In addition to our soldiers, we honor the veterans who left their country to serve and assist overseas forces.
It’s hard to imagine today— pouring your heart out to a significant other and sending it knowing it will be received almost instantly, but that wasn’t the case in WWII. Handwritten letters needed to find their intended, and to do that people needed to be brought in.
But the story of the 6888th is much more than that, they helped manage the morale of the men on the frontlines. In February of 1945, those stationed in Birmingham, England to handle the mail were overwhelmed. In addition to daily operations, they had warehouses filled with millions of pieces of mail for those serving in the European Theater. Unique challenges included letters simply addressed to “Buster, U.S. Army” or common names like Robert Smith (There were 7,500 enlisted). With the lack of mail sighted as a reason for hurt morale, something needed to be done. Enter the women of the 6888th.
When they arrived in Birmingham, they were greeted with unheated and dimly lit warehouses stacked to the ceiling with letters and rat-infested packages of perishables. The unit, made up entirely of women, quickly set up 3 separate 8-hour shifts so work could continue around the clock, seven days a week. Individual servicemen were tracked down by maintaining nearly 7 million information cards including serial numbers to distinguish different individuals with the same name. They investigated insufficiently addressed mail for clues to determine the intended recipient as well as the unenviable job of returning mail addressed to service members who had died.
With the new tracking system they created, the women processed an average of 65,000 pieces of mail per shift and cleared the six-month backlog of mail in three months. The women adhered to the motto of, “No mail, low morale,” and believed they were providing essential support for the U.S. military by linking service members to their loved ones back home. With the backlog in Birmingham gone they moved on to France in June of 1945. When they arrived in Rouen they were greeted by another backlog dating back 2-3 years. This time the women of the 6888th worked with male and female French civilians and German POWs addressing the backlog in less than 6 months.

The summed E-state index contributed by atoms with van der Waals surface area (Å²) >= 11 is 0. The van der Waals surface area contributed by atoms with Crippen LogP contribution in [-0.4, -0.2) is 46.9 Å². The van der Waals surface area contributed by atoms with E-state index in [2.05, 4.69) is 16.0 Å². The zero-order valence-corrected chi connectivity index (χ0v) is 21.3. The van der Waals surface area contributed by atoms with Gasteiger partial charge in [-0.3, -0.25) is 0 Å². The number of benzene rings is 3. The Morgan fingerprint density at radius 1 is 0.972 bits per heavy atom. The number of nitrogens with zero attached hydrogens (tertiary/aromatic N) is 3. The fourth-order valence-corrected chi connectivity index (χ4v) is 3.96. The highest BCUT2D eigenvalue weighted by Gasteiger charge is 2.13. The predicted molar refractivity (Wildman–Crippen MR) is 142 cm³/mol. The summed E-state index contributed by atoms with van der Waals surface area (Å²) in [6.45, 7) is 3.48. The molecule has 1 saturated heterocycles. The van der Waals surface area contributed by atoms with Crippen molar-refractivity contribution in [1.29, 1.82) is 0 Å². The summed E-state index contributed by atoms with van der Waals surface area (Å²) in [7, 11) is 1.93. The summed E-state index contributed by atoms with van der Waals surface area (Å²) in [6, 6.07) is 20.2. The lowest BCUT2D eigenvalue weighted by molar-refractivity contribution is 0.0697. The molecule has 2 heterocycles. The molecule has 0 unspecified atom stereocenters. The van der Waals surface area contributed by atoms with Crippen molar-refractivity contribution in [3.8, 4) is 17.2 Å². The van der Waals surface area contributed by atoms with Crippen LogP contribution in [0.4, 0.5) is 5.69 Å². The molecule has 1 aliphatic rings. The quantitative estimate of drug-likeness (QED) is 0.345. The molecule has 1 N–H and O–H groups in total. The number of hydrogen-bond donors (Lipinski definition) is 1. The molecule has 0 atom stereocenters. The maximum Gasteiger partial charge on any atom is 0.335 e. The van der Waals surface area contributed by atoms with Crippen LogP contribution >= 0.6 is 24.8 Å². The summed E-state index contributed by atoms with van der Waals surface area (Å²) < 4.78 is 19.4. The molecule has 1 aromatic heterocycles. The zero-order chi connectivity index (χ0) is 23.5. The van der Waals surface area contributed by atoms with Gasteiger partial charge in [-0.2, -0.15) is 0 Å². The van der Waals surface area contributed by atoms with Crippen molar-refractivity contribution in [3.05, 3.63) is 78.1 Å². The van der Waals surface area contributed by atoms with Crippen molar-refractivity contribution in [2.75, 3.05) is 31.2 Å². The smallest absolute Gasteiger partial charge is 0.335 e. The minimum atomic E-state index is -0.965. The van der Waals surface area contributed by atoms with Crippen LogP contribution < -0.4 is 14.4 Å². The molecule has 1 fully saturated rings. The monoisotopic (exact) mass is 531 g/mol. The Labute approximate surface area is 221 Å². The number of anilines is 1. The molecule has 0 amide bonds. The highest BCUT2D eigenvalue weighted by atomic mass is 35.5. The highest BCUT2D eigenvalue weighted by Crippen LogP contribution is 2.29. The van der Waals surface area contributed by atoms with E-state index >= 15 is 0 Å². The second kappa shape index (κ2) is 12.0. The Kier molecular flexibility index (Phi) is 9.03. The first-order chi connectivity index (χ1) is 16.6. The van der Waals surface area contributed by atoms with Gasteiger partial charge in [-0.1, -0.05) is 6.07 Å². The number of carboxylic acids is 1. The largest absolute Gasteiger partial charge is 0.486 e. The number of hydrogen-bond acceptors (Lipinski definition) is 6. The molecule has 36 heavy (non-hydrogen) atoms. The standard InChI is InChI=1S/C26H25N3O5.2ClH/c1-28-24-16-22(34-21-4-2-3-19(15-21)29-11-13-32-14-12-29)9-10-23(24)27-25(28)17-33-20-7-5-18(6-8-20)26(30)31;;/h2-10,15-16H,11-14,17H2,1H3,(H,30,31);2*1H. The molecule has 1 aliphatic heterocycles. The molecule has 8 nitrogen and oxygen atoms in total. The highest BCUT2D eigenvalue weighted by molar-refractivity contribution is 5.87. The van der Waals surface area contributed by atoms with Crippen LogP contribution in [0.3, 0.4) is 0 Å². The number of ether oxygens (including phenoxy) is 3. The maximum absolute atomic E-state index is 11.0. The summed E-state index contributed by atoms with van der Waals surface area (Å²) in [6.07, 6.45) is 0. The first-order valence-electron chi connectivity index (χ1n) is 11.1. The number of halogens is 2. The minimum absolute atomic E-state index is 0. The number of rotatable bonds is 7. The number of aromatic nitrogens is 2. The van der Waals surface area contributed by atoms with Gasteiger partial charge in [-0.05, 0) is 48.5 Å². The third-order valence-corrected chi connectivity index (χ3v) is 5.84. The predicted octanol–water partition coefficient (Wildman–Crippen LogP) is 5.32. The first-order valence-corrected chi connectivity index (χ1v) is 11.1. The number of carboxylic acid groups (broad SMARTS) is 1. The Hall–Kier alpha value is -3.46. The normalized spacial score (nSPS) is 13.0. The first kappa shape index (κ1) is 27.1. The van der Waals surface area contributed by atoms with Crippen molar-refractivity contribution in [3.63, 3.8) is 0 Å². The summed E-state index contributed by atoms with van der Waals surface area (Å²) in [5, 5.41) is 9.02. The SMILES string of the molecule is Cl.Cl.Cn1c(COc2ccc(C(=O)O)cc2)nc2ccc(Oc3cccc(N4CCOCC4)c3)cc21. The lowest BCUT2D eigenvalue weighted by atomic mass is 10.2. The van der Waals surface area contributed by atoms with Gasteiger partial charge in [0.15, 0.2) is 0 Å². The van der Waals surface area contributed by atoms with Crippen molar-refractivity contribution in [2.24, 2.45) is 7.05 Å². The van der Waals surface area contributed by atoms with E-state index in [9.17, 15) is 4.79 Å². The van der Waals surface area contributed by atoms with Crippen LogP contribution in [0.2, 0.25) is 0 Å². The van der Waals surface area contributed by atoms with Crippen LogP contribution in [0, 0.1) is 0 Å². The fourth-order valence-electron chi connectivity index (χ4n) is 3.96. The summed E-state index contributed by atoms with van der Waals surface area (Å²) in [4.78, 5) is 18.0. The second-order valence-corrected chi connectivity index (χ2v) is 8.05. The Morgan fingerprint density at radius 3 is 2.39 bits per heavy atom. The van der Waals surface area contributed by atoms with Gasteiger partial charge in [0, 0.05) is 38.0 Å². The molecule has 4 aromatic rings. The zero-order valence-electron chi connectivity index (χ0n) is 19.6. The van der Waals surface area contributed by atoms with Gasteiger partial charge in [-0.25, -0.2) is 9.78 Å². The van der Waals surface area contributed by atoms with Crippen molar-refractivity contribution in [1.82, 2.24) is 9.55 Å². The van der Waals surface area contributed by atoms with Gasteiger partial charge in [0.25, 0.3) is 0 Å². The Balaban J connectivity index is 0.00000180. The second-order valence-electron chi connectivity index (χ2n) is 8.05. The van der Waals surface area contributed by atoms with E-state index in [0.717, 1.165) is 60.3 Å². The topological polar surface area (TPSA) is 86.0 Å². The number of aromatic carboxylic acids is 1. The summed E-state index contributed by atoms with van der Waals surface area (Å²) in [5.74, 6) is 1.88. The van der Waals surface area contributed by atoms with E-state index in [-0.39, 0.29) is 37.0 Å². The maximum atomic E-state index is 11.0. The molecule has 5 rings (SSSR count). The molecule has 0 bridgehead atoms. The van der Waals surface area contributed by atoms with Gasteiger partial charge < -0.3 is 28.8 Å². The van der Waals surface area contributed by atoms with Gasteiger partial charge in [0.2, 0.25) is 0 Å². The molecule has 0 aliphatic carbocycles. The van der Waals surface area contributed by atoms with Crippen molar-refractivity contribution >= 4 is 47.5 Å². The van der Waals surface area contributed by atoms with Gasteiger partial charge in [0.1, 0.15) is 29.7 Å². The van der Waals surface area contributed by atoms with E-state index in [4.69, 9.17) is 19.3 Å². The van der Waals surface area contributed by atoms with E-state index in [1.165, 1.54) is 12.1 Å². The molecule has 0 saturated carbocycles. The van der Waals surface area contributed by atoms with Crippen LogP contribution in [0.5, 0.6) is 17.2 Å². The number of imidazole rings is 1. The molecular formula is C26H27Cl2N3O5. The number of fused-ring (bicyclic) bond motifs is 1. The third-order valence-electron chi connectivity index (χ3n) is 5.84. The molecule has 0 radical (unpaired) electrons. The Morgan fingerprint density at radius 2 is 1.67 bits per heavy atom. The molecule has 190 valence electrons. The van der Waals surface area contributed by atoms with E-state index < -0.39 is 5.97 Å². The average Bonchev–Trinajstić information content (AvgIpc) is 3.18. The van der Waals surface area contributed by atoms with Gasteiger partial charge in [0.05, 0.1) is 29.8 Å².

After Rouen, the 6888th moved to Paris in Oct of 1945. With the end of World War II, the strength of the 6888th Central Postal Directory Battalion was reduced by nearly 300 personnel. The morale of the battalion suffered as the workload fluctuated with an influx of holiday mail. The 6888th also faced a new challenge, theft of small packages with certain items to supply a “war-deprived populace.” The women were forced to systematically search the local civilians they worked with to recover stolen items.
In February 1946, the remainder of the unit returned to the United States and were thus disbanded. Except for smaller units of African American nurses who served in Africa, Australia, and England, the 6888th Central Postal Directory Battalion was the only African American women’s unit to serve overseas during World War II.
In 1996, the Smithsonian Institution’s National Postal Museum in Washington, DC held a program honoring Charity Adams Earley as commander of the 6888th Central Postal Directory Battalion. The 6888th has also been included in the exhibits and educational programs of the U.S. Army Women’s Museum in Fort Lee, Virginia. The history of The 6888th is also maintained in records held by institutions such as the National Archives for Black Women’s History in Washington, DC, and the Library of Congress.
To learn more about these amazing women and their experience, check out: https://history.army.mil/html/topics/afam/6888thPBn/index.html